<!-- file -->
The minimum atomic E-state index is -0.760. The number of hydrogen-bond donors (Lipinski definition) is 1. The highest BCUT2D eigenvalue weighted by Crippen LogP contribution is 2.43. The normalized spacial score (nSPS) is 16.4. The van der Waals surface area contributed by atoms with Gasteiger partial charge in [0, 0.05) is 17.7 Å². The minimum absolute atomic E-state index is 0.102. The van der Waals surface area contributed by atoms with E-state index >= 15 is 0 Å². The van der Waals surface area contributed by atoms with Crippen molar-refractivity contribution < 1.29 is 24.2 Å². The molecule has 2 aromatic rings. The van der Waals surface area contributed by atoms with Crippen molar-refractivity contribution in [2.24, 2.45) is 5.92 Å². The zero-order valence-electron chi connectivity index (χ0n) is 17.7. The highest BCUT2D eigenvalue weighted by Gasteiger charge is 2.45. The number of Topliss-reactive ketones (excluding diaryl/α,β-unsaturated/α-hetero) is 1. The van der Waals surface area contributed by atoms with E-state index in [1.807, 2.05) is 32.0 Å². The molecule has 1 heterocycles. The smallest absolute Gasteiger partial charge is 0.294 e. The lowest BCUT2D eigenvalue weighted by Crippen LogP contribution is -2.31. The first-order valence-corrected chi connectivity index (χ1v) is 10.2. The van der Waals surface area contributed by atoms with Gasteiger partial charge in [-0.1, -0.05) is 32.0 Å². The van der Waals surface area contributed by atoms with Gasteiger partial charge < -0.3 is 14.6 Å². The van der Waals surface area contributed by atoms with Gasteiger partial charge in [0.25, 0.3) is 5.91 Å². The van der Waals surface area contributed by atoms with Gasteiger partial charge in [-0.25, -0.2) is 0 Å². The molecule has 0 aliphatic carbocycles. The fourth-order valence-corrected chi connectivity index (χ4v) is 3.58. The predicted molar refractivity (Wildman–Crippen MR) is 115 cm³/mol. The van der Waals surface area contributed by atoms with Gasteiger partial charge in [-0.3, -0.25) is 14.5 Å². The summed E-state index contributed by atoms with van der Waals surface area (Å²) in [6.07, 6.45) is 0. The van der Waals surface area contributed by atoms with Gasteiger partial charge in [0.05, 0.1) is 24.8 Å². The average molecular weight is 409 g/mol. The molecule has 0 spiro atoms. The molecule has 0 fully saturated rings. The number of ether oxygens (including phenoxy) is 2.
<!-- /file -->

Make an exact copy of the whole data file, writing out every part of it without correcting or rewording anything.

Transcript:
The minimum atomic E-state index is -0.760. The number of hydrogen-bond donors (Lipinski definition) is 1. The highest BCUT2D eigenvalue weighted by Crippen LogP contribution is 2.43. The normalized spacial score (nSPS) is 16.4. The van der Waals surface area contributed by atoms with Gasteiger partial charge in [0, 0.05) is 17.7 Å². The minimum absolute atomic E-state index is 0.102. The van der Waals surface area contributed by atoms with E-state index >= 15 is 0 Å². The van der Waals surface area contributed by atoms with Crippen molar-refractivity contribution < 1.29 is 24.2 Å². The molecule has 2 aromatic rings. The van der Waals surface area contributed by atoms with Crippen molar-refractivity contribution in [2.24, 2.45) is 5.92 Å². The zero-order valence-electron chi connectivity index (χ0n) is 17.7. The highest BCUT2D eigenvalue weighted by Gasteiger charge is 2.45. The number of Topliss-reactive ketones (excluding diaryl/α,β-unsaturated/α-hetero) is 1. The van der Waals surface area contributed by atoms with E-state index in [1.807, 2.05) is 32.0 Å². The molecule has 1 heterocycles. The smallest absolute Gasteiger partial charge is 0.294 e. The lowest BCUT2D eigenvalue weighted by Crippen LogP contribution is -2.31. The first-order valence-corrected chi connectivity index (χ1v) is 10.2. The van der Waals surface area contributed by atoms with Gasteiger partial charge in [-0.1, -0.05) is 32.0 Å². The van der Waals surface area contributed by atoms with Gasteiger partial charge < -0.3 is 14.6 Å². The van der Waals surface area contributed by atoms with Gasteiger partial charge in [0.25, 0.3) is 5.91 Å². The van der Waals surface area contributed by atoms with Gasteiger partial charge in [-0.25, -0.2) is 0 Å². The molecule has 0 aliphatic carbocycles. The fourth-order valence-corrected chi connectivity index (χ4v) is 3.58. The predicted molar refractivity (Wildman–Crippen MR) is 115 cm³/mol. The van der Waals surface area contributed by atoms with Gasteiger partial charge in [-0.3, -0.25) is 14.5 Å². The summed E-state index contributed by atoms with van der Waals surface area (Å²) in [6.07, 6.45) is 0. The van der Waals surface area contributed by atoms with Gasteiger partial charge in [0.05, 0.1) is 24.8 Å². The average molecular weight is 409 g/mol. The molecule has 0 spiro atoms. The molecule has 0 fully saturated rings. The number of ether oxygens (including phenoxy) is 2.